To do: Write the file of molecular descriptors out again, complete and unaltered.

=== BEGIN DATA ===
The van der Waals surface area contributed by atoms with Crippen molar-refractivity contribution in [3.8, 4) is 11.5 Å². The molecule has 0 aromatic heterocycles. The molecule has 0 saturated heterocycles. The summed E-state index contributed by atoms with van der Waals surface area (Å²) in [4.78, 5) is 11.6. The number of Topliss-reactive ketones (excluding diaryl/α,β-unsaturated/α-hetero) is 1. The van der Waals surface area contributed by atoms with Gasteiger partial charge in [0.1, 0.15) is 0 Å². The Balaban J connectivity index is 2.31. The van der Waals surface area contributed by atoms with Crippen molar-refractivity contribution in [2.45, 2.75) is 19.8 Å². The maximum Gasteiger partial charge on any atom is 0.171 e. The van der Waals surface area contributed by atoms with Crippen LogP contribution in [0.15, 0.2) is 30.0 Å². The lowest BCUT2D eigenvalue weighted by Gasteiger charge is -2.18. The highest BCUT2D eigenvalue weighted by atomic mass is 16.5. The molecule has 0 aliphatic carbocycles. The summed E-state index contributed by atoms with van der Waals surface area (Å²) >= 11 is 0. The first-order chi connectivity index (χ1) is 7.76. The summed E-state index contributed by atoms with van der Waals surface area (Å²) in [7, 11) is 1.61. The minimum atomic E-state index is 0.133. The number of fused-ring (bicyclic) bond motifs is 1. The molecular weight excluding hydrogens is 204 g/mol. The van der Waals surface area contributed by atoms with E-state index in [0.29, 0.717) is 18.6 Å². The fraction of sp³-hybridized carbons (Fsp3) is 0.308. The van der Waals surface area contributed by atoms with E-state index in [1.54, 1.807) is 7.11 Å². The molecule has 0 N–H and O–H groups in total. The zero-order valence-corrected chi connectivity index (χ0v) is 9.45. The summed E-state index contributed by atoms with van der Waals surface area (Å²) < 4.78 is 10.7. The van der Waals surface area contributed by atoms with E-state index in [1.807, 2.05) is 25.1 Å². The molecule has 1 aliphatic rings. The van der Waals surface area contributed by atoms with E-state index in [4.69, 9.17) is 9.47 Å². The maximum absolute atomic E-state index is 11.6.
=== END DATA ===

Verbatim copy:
The van der Waals surface area contributed by atoms with Crippen molar-refractivity contribution in [3.8, 4) is 11.5 Å². The molecule has 0 aromatic heterocycles. The molecule has 0 saturated heterocycles. The summed E-state index contributed by atoms with van der Waals surface area (Å²) in [4.78, 5) is 11.6. The number of Topliss-reactive ketones (excluding diaryl/α,β-unsaturated/α-hetero) is 1. The van der Waals surface area contributed by atoms with Gasteiger partial charge in [0.1, 0.15) is 0 Å². The Balaban J connectivity index is 2.31. The van der Waals surface area contributed by atoms with Crippen molar-refractivity contribution in [2.45, 2.75) is 19.8 Å². The maximum Gasteiger partial charge on any atom is 0.171 e. The van der Waals surface area contributed by atoms with Crippen LogP contribution in [0.15, 0.2) is 30.0 Å². The lowest BCUT2D eigenvalue weighted by Gasteiger charge is -2.18. The highest BCUT2D eigenvalue weighted by atomic mass is 16.5. The molecule has 0 aliphatic carbocycles. The summed E-state index contributed by atoms with van der Waals surface area (Å²) >= 11 is 0. The first-order chi connectivity index (χ1) is 7.76. The summed E-state index contributed by atoms with van der Waals surface area (Å²) in [7, 11) is 1.61. The minimum atomic E-state index is 0.133. The number of fused-ring (bicyclic) bond motifs is 1. The molecular weight excluding hydrogens is 204 g/mol. The van der Waals surface area contributed by atoms with E-state index in [0.29, 0.717) is 18.6 Å². The fraction of sp³-hybridized carbons (Fsp3) is 0.308. The van der Waals surface area contributed by atoms with E-state index in [1.54, 1.807) is 7.11 Å². The molecule has 0 N–H and O–H groups in total. The zero-order valence-corrected chi connectivity index (χ0v) is 9.45. The summed E-state index contributed by atoms with van der Waals surface area (Å²) < 4.78 is 10.7. The van der Waals surface area contributed by atoms with E-state index in [1.807, 2.05) is 25.1 Å². The molecule has 1 aliphatic rings. The van der Waals surface area contributed by atoms with E-state index in [4.69, 9.17) is 9.47 Å². The maximum absolute atomic E-state index is 11.6.